O’Connell cites a paper titled “Brain Metaphor and Brain Theory,” in which computer scientist John G. Daugman observes that throughout history humans have tended to narrate themselves through the lens of the predominant technology of the time. Thus from ancient water technologies emerged the theory of the four humors, whereas in the Renaissance humans described themselves as made of the delicate, ticking mechanisms of clockwork. Even Freud’s theory of the unconscious can be read in the context of the Industrial Revolution as a metaphor derived from steam engines and internal pressure.
Similarly, the prevailing symbol of technology today is the computer, with its data-processing software running on a platform of hardware. This leads naturally to a vision of the human as information, with the device itself on which the information is processed being incidental. As O’Connell writes, “information has become an unbodied abstraction now, and so the material through which that information is transmitted is of secondary importance to its content, which can be endlessly transferred, duplicated, preserved.”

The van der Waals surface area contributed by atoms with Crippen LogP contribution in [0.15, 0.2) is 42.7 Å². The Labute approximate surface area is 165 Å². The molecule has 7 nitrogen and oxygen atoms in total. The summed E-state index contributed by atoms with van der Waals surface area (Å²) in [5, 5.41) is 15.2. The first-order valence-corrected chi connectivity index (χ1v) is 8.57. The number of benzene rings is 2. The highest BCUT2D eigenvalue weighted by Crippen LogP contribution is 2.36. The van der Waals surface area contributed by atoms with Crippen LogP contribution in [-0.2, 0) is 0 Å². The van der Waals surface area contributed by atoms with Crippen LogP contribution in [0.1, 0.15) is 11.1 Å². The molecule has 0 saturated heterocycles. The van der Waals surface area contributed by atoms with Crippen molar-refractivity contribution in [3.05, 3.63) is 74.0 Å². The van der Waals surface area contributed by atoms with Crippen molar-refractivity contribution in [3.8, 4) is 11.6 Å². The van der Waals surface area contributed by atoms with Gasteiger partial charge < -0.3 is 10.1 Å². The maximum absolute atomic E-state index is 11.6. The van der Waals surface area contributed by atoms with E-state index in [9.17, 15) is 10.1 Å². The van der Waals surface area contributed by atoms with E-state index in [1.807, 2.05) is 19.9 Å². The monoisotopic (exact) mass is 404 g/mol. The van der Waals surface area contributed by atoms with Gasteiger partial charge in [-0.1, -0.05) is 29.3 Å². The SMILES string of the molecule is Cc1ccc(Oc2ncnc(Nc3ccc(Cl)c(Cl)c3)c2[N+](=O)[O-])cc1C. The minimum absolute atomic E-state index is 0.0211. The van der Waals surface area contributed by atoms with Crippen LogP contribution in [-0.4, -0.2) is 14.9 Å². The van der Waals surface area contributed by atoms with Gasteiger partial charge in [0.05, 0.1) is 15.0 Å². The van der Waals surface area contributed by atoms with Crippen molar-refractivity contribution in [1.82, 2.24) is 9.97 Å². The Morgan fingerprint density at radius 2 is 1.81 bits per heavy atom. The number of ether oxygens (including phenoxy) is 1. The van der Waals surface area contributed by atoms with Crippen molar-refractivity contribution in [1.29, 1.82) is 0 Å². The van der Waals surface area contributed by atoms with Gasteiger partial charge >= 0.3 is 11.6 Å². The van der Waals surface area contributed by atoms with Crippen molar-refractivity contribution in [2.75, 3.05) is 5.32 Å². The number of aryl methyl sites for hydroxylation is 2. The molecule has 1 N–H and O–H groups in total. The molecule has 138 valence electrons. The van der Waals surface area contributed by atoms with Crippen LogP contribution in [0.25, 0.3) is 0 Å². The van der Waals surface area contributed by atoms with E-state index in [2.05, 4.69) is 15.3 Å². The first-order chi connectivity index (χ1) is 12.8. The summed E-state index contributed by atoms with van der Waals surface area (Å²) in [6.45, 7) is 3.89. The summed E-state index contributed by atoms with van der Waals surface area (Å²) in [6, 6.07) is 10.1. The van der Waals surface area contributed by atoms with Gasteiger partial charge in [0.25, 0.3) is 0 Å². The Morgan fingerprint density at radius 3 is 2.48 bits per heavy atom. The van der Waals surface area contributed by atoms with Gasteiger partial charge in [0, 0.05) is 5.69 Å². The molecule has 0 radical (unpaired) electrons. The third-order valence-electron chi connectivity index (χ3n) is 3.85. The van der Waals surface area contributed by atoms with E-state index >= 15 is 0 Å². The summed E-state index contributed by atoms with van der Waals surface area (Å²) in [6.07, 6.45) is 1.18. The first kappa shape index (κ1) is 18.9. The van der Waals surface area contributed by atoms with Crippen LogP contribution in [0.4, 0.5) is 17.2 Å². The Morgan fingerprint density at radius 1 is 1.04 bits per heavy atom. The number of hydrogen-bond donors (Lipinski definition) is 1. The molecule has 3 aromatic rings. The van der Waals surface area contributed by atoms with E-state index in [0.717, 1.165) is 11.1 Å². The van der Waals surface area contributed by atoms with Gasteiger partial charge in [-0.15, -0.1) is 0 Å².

One of the stops in O’Connell’s journey is the headquarters of Grindhouse Wetware. It’s a small company located outside of Pittsburgh that acts as a physical meeting point for the otherwise mostly online community of biohackers. Also known as “practical transhumanists,” biohackers are the extreme fringe of transhumanists who don’t want to wait around for engineers to bring about the man–machine integration — so they are actively taking first steps toward that end by installing devices into their own bodies.
Transhumanists’ disdain for our fleshed condition is probably nowhere more apparent than in biohackers. Tim Cannon, the company’s Chief Information Officer, in many ways embodies this disdain. “People have this magic-in-the-meat mentality,” he declares. “People have this idea that because something is natural to our bodies, it’s therefore somehow more real, more authentic.” O’Connell counters, “I felt that embodiment was an irreducible and unquantifiable element of existence…. I talked about my son, and how my love for him was largely, even fundamentally, a bodily experience, a mammalian phenomenon.” Cannon agrees that he knows those feelings too, but insists that he is not attached to any part of his body. Indeed, he has decided not to have any more children of his own, with the aim of “not participating in the problem anymore.”